A joint team from The College of Law in York and University of York Law School have demonstrated their advocacy skills by winning the Beachcroft Mooting Shield.
The team, made up of two students from the College and two from the University of York, triumphed against a team from the College’s Manchester centre in the final on Wednesday (April 6) at Sovereign Chambers in Leeds.
College students Katharine Fitzpatrick and Robert Cockburn took part in the final showdown while fellow team mates Russell Naglis and Micha Hatfield from York Law School put in winning performances during the group stages of the competition.
In Wednesday’s final they were up against Gareth Malna and Nick Thornsby from The College of Law in Manchester, who were assisted in the group stages by Naaila Hamid and Vicki Fergusson.
The contest was run by national law firm Beachcroft and involved 12 teams of law students from across Manchester, Yorkshire and the North East. Other teams taking part were Leeds Metropolitan University, University of Leeds, BPP Leeds, University of Sheffield, University of Bradford, University of Huddersfield, University of Durham, University of Hull, Sheffield Hallam University and University of Newcastle.
Winners of the Beachcroft Mooting Shield Robert Cockburn and Katharine Fitzpatrick from The College of Law in York
Katharine, aged 24, is currently studying the Graduate Diploma in Law at The College of Law in York while her team mate Robert, aged 28, is taking the Legal Practice Course.
She said: "Participating in the competition has been invaluable and I have developed as an advocate and as a student. The in-depth research that mooting demands is a fantastic way to explore areas of law that would not otherwise come up in study. The competition was extremely challenging due to the amount of time it demands versus other requirements such as coursework, study, my full-time employment and now pupillage applications. However it has been incredibly rewarding, and I am very grateful to Beachcroft for organising it."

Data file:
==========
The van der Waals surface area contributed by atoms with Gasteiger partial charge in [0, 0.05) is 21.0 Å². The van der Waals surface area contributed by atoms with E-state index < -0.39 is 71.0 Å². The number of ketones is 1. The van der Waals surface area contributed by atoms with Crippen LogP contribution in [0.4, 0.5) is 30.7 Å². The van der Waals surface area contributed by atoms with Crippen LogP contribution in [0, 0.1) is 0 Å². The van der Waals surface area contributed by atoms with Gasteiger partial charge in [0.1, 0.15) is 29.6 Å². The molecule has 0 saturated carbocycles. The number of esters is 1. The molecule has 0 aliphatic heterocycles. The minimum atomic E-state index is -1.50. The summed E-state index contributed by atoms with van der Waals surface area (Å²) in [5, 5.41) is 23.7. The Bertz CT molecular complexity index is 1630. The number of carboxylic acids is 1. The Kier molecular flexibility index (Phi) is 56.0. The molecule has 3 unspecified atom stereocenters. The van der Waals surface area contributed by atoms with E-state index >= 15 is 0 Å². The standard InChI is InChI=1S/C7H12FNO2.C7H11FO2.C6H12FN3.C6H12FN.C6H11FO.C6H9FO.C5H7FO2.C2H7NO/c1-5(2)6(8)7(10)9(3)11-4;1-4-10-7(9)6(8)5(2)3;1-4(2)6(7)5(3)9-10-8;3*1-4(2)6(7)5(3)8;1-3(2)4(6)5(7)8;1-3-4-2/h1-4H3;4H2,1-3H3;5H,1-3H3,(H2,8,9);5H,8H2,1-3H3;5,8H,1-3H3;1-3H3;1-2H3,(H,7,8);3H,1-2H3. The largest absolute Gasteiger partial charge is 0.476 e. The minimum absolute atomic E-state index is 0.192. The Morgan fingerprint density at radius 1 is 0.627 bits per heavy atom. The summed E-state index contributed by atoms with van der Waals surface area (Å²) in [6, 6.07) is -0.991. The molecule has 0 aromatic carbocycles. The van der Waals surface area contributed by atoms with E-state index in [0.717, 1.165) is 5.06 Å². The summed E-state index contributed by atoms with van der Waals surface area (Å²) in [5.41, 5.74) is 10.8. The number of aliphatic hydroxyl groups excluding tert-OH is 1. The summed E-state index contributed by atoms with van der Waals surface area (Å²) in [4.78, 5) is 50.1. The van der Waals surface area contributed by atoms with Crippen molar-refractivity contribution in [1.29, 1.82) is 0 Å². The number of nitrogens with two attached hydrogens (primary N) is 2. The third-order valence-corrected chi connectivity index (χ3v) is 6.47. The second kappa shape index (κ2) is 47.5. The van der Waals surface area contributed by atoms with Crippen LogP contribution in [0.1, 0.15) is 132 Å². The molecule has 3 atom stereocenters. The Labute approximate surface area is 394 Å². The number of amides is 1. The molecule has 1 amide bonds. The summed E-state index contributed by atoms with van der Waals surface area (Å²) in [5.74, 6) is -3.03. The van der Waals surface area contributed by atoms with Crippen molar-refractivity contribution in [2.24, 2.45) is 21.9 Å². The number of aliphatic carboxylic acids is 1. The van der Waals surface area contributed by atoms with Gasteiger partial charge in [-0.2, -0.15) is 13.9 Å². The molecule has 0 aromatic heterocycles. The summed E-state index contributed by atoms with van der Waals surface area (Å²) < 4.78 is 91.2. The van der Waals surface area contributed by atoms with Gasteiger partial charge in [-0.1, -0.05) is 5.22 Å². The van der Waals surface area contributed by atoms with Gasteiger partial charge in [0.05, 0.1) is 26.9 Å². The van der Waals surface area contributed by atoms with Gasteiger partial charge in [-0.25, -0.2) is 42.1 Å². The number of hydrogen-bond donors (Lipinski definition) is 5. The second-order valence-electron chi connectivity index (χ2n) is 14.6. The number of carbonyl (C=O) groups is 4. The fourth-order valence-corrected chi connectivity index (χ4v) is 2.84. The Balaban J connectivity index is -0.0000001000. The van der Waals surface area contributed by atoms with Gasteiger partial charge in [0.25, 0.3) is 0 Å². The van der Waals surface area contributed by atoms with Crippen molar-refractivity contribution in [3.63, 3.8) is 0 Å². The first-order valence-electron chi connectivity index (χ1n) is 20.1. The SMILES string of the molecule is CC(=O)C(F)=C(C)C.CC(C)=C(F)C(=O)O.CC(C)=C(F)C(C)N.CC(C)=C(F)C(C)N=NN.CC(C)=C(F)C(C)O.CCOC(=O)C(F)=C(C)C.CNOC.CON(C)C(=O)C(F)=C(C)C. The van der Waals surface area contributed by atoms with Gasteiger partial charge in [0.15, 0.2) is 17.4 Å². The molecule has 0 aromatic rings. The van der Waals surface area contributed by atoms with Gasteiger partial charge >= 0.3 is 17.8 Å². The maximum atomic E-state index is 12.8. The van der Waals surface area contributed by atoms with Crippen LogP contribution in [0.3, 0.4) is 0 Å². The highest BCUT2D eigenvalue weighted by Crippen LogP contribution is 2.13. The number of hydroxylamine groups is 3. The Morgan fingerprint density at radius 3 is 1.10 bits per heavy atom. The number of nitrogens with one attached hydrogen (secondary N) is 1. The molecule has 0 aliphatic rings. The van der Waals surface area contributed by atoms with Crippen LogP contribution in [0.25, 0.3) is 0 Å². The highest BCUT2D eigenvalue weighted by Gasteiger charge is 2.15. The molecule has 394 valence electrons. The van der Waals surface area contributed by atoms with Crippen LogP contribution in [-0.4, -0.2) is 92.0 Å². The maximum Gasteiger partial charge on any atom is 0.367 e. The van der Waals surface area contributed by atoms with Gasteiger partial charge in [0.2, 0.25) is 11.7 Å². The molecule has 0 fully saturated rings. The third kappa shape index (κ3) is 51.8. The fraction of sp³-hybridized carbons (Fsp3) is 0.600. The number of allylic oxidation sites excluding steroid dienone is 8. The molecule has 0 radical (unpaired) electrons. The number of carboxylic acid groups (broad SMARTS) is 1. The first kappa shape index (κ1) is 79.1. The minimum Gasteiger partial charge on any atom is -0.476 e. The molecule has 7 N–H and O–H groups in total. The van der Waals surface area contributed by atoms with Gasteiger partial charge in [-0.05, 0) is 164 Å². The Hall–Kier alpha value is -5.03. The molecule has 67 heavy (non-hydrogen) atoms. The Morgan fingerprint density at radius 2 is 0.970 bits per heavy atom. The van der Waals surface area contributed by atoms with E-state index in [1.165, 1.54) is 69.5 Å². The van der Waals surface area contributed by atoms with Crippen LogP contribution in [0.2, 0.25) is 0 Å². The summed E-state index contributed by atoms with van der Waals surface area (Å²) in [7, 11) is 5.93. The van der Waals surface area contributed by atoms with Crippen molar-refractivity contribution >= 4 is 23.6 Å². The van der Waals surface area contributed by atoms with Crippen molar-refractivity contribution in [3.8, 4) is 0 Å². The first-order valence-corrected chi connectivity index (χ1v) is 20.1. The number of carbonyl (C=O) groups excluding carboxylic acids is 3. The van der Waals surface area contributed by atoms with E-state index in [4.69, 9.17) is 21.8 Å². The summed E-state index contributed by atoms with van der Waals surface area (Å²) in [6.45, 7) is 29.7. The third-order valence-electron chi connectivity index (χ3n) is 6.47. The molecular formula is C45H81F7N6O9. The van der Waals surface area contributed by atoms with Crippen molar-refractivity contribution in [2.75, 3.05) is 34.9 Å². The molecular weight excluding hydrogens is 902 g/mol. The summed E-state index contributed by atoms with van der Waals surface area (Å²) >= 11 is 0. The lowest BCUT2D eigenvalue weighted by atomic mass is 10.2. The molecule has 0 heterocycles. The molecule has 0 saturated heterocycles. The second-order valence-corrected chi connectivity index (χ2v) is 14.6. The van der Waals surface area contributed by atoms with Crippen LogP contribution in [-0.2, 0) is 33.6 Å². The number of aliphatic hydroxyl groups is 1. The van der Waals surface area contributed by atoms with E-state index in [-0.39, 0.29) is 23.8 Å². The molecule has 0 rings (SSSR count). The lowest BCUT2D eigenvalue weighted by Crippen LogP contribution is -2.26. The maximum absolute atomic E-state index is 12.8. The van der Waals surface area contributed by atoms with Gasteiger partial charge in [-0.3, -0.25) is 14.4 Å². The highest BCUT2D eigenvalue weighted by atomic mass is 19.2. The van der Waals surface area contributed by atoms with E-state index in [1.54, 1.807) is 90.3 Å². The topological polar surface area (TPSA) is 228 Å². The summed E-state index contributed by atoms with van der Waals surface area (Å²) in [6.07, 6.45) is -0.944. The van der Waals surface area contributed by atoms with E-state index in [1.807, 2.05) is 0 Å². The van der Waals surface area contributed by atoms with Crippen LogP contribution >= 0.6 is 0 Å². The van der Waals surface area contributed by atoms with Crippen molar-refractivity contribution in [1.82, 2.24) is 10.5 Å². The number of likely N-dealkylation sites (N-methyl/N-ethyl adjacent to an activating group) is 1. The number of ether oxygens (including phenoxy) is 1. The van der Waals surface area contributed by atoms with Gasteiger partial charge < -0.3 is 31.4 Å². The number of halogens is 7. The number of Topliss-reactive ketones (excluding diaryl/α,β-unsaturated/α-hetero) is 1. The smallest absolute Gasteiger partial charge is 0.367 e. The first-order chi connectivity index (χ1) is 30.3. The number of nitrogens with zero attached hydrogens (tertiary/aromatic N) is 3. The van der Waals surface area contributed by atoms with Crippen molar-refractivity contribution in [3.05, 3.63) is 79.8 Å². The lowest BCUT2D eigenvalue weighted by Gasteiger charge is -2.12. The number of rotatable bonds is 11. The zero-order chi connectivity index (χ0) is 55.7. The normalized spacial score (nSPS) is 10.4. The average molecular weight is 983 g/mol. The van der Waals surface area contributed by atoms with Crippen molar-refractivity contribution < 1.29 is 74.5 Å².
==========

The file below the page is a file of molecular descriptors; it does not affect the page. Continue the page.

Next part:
Mooting tests the advocacy skills of students, who argue a fictitious case and demonstrate use of case law during simulated court proceedings. It demands the ability to think quickly and argue convincingly, and the winner is decided on the merits of how they present their case and apply the law to the particular set of circumstances.
Beachcroft launched the competition last year to help law students increase their chances of breaking into the legal profession by improving their skills. The teams competed against each other over a six month period with the moots judged by barristers and Beachcroft solicitors. The winners receive a week’s work placement at the law firm along with the prestigious Beachcroft Mooting Shield.
Paul Aber, director of The College of Law in York, said: “The team performed extremely well against tough competition and we are very proud of them. Although mooting has traditionally been the preserve of prospective barristers, dispute resolution now involves an increasing amount of advocacy and it is an exercise which all law students find useful and of lasting benefit.”
Professor Stuart Bell, Head of York Law School, added: “This is a tremendous achievement and I congratulate the students on their performances. As well as outstanding individual appearances, Russell, Micha, Katharine and Robert have worked as an extremely effective team. The Moot itself is only the tip of the iceberg and follows many hours of detailed research, careful analysis of case law, and the crafting of clear and persuasive legal arguments. All of the participants have benefited greatly from the experience of preparing and performing in front of experienced legal practitioners. I am sure they have very bright futures ahead of them.”
Further information from Lucy Wray, Press Officer, The College of Law on 01483 216072 (email@example.com)